his mistress took out a big life insurance policy…

“Please picture me in the trees,” Swift opens “seven,” the seventh track on “folklore.” “Honey, when I’m above the trees, I see this for what it is,” Swift
opens “happiness,” the seventh track on “evermore.” “Happiness” is one of Taylor’s most mature songs to date. Many are referring to it as a “woke” breakup anthem. She goes through all of the motions of ending a long-term relationship and addresses both her negative and positive thoughts. A main theme on this track is the “reinvention” that must occur after
making a major life change. “I pulled your body into mine every night, now I get fake niceties. No one teaches you what to do when a good man hurts
you, and you know you hurt him too,” she sings.

A friend sings longingly about missing their high school friend in “ dorothea.” There are many clues in the lyrics that suggest that Dorothea is the girl from “tis the d*** season.” That’s one of the beautiful
things about this era of music: you can take what you are given and imagine it anyway you want to.

“Coney Island” featuring the National is noted by fans for having references to lyrics she’s written in the past about many of her famous exes including Harry Styles, Jake Gyllenhal, John Mayer and Calvin Harris.

One of the truest gems on the album is “ivy,” a tale of an illicit affair. With repeated listens this track grew on me, just like the premise described in the lyrics, but since my very first listen to “evermore,” “cowboy like me” has been in my top three tracks.
CLM was discounted by many listeners, but it is one of Swift’s most picturesque fictional works. It tells the tale of two bandits who can’t help but to fall in love because of the similarities in their souls, but because of their rogue lifestyles, are forced apart. “With you boots beneath my bed,
forever is the sweetest con,” she sings after the thrill of the encounter has passed.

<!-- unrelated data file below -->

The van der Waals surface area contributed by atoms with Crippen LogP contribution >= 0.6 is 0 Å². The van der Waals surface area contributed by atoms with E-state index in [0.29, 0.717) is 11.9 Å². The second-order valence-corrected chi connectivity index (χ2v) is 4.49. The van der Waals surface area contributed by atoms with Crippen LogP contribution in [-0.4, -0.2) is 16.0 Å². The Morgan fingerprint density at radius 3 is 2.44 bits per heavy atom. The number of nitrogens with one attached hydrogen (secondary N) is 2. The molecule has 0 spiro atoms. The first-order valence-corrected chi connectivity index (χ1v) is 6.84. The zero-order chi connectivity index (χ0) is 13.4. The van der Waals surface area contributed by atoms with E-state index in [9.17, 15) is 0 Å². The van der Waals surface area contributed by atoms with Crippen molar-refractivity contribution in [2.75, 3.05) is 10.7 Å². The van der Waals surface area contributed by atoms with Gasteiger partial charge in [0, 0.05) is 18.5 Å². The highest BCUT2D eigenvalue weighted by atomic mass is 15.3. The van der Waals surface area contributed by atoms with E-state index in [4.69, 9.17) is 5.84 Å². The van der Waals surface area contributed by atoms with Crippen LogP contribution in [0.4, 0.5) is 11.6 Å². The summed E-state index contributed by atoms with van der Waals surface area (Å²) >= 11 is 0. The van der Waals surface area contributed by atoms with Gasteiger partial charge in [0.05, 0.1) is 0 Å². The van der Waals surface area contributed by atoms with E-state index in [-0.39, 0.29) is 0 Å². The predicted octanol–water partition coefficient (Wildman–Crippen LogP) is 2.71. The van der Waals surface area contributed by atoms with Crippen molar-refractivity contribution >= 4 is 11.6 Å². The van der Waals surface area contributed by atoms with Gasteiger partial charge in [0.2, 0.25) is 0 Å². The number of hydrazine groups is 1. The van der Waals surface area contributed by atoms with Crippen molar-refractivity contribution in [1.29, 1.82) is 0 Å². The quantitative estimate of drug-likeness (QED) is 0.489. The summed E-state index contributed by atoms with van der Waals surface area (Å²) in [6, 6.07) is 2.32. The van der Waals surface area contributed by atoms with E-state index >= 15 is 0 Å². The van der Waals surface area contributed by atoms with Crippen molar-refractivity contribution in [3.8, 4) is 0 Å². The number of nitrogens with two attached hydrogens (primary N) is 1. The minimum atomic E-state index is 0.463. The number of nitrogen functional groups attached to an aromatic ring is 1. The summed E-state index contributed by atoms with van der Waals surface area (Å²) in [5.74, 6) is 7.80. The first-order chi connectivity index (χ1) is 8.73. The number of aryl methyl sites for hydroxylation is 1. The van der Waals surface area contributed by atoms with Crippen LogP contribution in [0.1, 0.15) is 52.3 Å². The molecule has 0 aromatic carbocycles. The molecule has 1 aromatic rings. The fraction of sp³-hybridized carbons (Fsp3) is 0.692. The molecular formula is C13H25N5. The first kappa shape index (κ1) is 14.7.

“ Long story short it was a bad time,” Swift sings of the events of 2016, which were the subject of 2017’s “reputation.” “Long story short, I survived,” she triumphantly concludes.

“Marjorie” is the diamond-in-the-rough masterpiece of this record. This tribute to her late grandmother features what is one of the most heartfelt
bridges in Swift’s catalogue, as she scraps together memories of the woman she admires. She curses her young self for childishly complaining about time spent with her instead of cherishing the few moments she had.
She lovingly mimics her grandmother’s advice: “never be so kind you forget to be clever; never be so clever you forget to be kind / never be so polite you forget your power; never wield such power you forget to be polite.” I will admit that I believe “marjorie” to be the last truly magnificent track on the standard album. “Closure” is in the low rankings of her catalogue for me. “Evermore” featuring Bon Iver is a worthy closer to the album, but is lacking in comparison to “folklore”’s “exile.” The bonus tracks for “evermore” released on Jan 8. “Right where you left me” is a country influenced tale of a girl who never finds it in herself to get over her first love.

“It’s time to go” is the perfect closing letter to Big Machine Record’s Scott Borchetta and Scooter Braun, the owners of her first six albums, before
she re-releases the albums in 2021. She reaches closure in the bridge: “he’s
got my past frozen behind glass, but I’ve got me.”

“Evermore is narrative songwriting in all its glory. As a huge Swift fan, I am so proud to get to witness this period of  creativity.

Andrea Arroyo